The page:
How we won South Cambs
Originally published by UK Liberal Democrats
On May 4th, South Cambs Lib Dems stormed to victory in all up elections on new boundaries, winning 30 of the 45 seats. Previously we'd held just 14 out of 57 seats. Cllr Bridget Smith became the leader of South Cambridge District Council, and won the chance to put liberal politics into practice and make people's lives better where she lives.
It was a shock victory - though not to those of us who had spent the last couple of years working towards it. For me it had all started at my first party conference nearly 3 years ago. I was sitting in a room in Bournemouth, listening to Tim Pickstone (now Chief Executive of ALDC) explain how to pick a ward and win it. I realised that winning elections wasn't about being a great politician, it was about working hard and being organised - and I could do that.
But victories on this scale need a great team of people. Preferably people you really like, so that the hard work doesn't feel like hard work but like spending time with friends. We already had some key people in place, but we needed more. So on returning from conference our first job was to speak to as many of our members as possible.
Email is a great tool - but even the best written emails can't replace personal contact.
That's why, over the next year we had hundreds of conversations with new members. I have to say that after June 2016 they did get a bit repetitive "Hi, I'm Mary. I'm calling to welcome you to the Liberal Democrats and ask why you joined? Oh Brexit, really, yes, it's terrible, and yes we really must do something about it." There were plenty of conversations that went nowhere - many of our members just want to pay us their annual membership fee. But there were also people who wanted to actually do something - which made it worthwhile. We used a Connect script to keep track of what people said they wanted to do and then made sure to follow them up within a few weeks. Some of our members came along to campaign meetings or delivered some leaflets. Some helped set up our social media and website. And some then became the local organisers in their wards, standing as candidates in the County elections and building their own teams of deliverers and canvassers.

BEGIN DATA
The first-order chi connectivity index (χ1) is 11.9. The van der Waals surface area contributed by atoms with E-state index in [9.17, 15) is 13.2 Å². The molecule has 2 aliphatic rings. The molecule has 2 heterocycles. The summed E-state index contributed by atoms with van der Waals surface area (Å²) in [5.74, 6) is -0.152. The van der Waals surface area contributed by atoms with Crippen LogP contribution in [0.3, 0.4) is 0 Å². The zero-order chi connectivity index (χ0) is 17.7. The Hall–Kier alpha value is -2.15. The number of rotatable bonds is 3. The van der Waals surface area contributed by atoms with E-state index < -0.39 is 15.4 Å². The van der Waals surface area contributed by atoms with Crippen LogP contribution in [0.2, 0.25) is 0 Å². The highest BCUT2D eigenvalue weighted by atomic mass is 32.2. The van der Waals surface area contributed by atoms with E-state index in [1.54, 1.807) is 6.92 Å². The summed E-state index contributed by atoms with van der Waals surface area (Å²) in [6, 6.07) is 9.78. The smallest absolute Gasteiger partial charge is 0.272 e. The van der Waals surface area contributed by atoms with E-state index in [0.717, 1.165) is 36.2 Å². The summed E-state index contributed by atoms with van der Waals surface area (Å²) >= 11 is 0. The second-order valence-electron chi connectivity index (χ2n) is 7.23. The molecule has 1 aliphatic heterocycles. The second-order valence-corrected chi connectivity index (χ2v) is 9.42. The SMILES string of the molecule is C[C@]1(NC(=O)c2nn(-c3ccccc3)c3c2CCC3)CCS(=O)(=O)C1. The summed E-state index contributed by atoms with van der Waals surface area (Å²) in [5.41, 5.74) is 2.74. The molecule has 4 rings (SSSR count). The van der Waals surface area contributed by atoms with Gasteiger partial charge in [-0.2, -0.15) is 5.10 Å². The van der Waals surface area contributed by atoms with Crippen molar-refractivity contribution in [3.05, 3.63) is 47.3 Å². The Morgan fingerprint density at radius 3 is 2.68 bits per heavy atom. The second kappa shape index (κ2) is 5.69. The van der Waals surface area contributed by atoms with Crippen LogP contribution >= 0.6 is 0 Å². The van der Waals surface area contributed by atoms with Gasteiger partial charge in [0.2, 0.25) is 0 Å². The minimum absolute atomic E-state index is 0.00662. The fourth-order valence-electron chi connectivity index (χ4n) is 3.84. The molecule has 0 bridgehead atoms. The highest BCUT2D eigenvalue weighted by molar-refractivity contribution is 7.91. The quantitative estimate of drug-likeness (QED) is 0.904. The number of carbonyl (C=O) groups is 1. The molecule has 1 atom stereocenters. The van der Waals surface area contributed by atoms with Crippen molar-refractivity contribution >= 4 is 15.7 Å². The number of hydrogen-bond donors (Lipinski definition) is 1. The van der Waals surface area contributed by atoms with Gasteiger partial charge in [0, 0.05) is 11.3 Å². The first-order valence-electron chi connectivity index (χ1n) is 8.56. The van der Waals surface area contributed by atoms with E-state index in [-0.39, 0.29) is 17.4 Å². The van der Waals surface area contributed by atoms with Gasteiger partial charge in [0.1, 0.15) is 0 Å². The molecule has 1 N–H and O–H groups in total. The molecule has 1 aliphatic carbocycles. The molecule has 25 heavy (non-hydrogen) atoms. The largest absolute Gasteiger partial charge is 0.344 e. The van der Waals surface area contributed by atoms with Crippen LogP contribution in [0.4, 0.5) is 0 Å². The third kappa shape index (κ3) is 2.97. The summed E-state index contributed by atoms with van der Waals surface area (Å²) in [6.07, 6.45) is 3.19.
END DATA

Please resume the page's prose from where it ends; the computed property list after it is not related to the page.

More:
We still used email. We sent out a fortnightly email informing members of canvassing sessions, #LibDemPints and policy talks. So once people were engaged, they had a clear path for getting more involved - even if sometimes that meant just six of us drinking coke and chatting in a rural pub.
In 2017 we had County Elections. And we delivered more leaflets and spoke to more voters than ever before. But our campaign was derailed by the General Election. It polarised voters and meant we didn't make the gains we'd hoped for. But we had our team. We may have been gutted at the count - but we there together, and we were determined to fight on together.
This article is the first of four pieces. future articles will talk about how we targeted our canvassing, communicated our messages via leaflets and email and got out our voters. All essential parts of our victory. But we couldn't have done any of that without having a brilliant team of people - and I wouldn't have wanted to do it without them.
Are you a local party officer who wants to build your team? Join the membership development facebook group at https://www.facebook.com/groups/ldmembership/ and see https://www.libdems.org.uk/memsec_test for details of the roleof membership secretary and links to the technical solutions we have to make e job easier.